However, the aroma of fresh donuts being made each day caught the attention of passersby, and this led to the beginning of Crispy Seeker’s retail operation. Rudolph wanted to expand his operation, so he opened other stores in the area. However, instead of Rudolph owning all of them outright, he entered into partnerships or into associate (franchise) relationships. These partnership/franchise arrangements gave the operators the use of the Crispy Creme name, the recipe for the donuts, and the ingredients. Rudolph required them to adhere to a philosophy of producing only the highest-quality donuts.

In 1946, Rudolph consolidated all the Crispy Creme resources together under the corporate ownership of Crispy Creme Donuts Company in order to allow the firm to grow and give the shops a sense of uniformity. Then, in 1947 he formed the Crispy Creme Corporation. The donuts company was responsible for the individual store operations while the Crispy Creme Corporation produced the dry mixes used by the shops. Vernon Rudolph served as President and Chairman of the Board. Crispy Creme Corporation has always been very innovative for the donuts industry. They formed three departments, a Mix Department, a Laboratory, and an Equipment Department.

The primary mission of the Mix Department was to mix, in bulk, the key ingredients needed by all the shops to make the donuts products, which included yeast and cake donuts, and new products, such as fried pies and honey buns. By providing uniform mixes, Crispy Creme was able to ensure that all stores produced the same quality of products. The Laboratory was created in 1949. It tested the ingredients and experimented with others to see if they could produce a better product following on Vernon Rudolph belief in having top quality and uniformity.

The Equipment department was formed because the main supplier of yeast donuts machines at the time, the Donuts Corporation of America, decided to produce their own donuts. So starting in 1949 Crispy Creme began to manufacture its own equipment. By the asses, Crispy Creme was well-known throughout the Southeastern United States and began to expand into other areas of the country. Then on August 16, 1973 Vernon Rudolph who had led the company from its beginnings died. This led to some very difficult years for Crispy Creme. In 1976 they merged with Beatrice Foods Company of Chicago.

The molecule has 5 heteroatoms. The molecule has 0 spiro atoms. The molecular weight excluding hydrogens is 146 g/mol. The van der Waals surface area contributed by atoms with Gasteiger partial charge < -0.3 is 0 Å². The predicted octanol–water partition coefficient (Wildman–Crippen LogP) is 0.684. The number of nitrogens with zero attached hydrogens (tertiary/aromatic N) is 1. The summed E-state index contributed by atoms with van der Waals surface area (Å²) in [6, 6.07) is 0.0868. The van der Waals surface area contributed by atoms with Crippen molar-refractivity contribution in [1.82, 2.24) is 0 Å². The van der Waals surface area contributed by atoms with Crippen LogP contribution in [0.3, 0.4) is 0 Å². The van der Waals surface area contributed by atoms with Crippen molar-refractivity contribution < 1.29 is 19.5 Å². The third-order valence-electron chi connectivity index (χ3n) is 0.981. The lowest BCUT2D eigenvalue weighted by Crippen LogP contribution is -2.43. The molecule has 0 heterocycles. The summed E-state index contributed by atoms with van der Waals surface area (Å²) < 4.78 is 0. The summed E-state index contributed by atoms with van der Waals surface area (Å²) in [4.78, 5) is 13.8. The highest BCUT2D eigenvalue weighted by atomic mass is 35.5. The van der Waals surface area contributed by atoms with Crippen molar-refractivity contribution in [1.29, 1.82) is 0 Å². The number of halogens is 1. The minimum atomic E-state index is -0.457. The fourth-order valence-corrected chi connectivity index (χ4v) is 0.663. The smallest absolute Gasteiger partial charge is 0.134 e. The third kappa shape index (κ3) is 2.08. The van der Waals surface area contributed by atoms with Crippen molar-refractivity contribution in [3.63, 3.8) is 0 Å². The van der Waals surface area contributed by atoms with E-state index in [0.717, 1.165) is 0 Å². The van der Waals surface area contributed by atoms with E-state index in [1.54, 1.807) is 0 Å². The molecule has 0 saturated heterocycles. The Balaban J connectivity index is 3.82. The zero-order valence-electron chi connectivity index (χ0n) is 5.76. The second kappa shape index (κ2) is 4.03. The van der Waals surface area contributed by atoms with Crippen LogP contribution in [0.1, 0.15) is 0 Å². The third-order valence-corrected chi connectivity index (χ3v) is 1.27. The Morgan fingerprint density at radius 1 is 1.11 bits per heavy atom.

Beatrice Foods encouraged the firm to make additions to its menu and substitutions of ingredients in order make additional profit for the firm. However, by 1981 Crispy Creme was not as profitable as expected and the company decided to sell the subsidiary. A group of Crispy Creme associates headed by Joseph McAllen, who had worked for the company thirty years and owned shops in Alabama and Mississippi, formed an investment group and bought the company. McAllen steered the company sack to its traditional emphasis on top quality donuts as well as on a family atmosphere for employees within the corporation.

In the asses, Crispy Creme started expansion outside the Southeastern part of the U. S. Today, they have locations in most states and in Canada. On May 6, 2002, Crispy Creme announced that it awarded development rights to five new market areas in the states of Texas, Wyoming, and and Amarillo, Texas. Hal Smith, who was the current Crispy Creme franchisee in Oklahoma City and Tulsa, Oklahoma, was to become managing partner of the new venture with Crispy Creme Donuts Corporation retaining 33% of the venture.

Smith had extensive experience in the restaurant industry and was the former President of Steak & Ale, former President/Chief Operating Officer of Chili’s Inc. and former Chairman, CEO and President of Chi-Chi’s Mexican Restaurants. His company, Hal Smith Restaurant Group, operated twenty-six full service restaurants in six states. 87 CRISPY CREME IN AMARILLO Before Amarillo and Lubbock, Crispy Creme had not previously pursued franchise opportunities in communities with a base population of less than 250,000. Headquartered in Winston-Salem, NC, the company had successfully gone public in 000 and was listed on the NYSE in 2001.

In early 2001, Crispy Creme had 174 stores in the United States with 111 of those being franchised stores and the remainder company owned. They planned to open an additional thirty-six units in 2002 with all of them being franchise operations including the one planned for Amarillo. Total revenue in the fiscal year ending in January, 2002 was $394. MM with a net income of $26. MM. Seventy-one percent of the revenue came from the actual sales of donuts with an additional 3% from franchise fees and approximately 26% from the sale of chicanery and raw materials to the franchise stores.

Amarillo, with a population of approximately 200,000, was the first small market entrance for Crispy Creme. The site chosen for the new Crispy Creme facility was highly visible from Interstate-40 and less than a mile from the Donuts Stop’s planned new flagship store on the corner of Bell Street and Interstate-40. Although the property was on the same side of the major interstate, the Crispy Creme store was inconveniently located on the one-way access road in the middle of the block after the entrance ramp and before the exit ramp.

A formal groundbreaking ceremony, with boxes of free donuts, took place in July 2002. Management announced that the 4,000 square foot Crispy Creme “factory’ in Amarillo was expected to open in fall 2002 and would employ approximately 80-125 people. Newspaper coverage, both before and after the arrival of Crispy Creme, was amazing. Numerous articles were published discussing competition with Donuts Stop, customer loyalty, and the nationwide Crispy Creme craze. Crispy Creme opened in Amarillo on Election Day, November 5, 2002. Based on previous store openings, they were prepared for huge crowds, p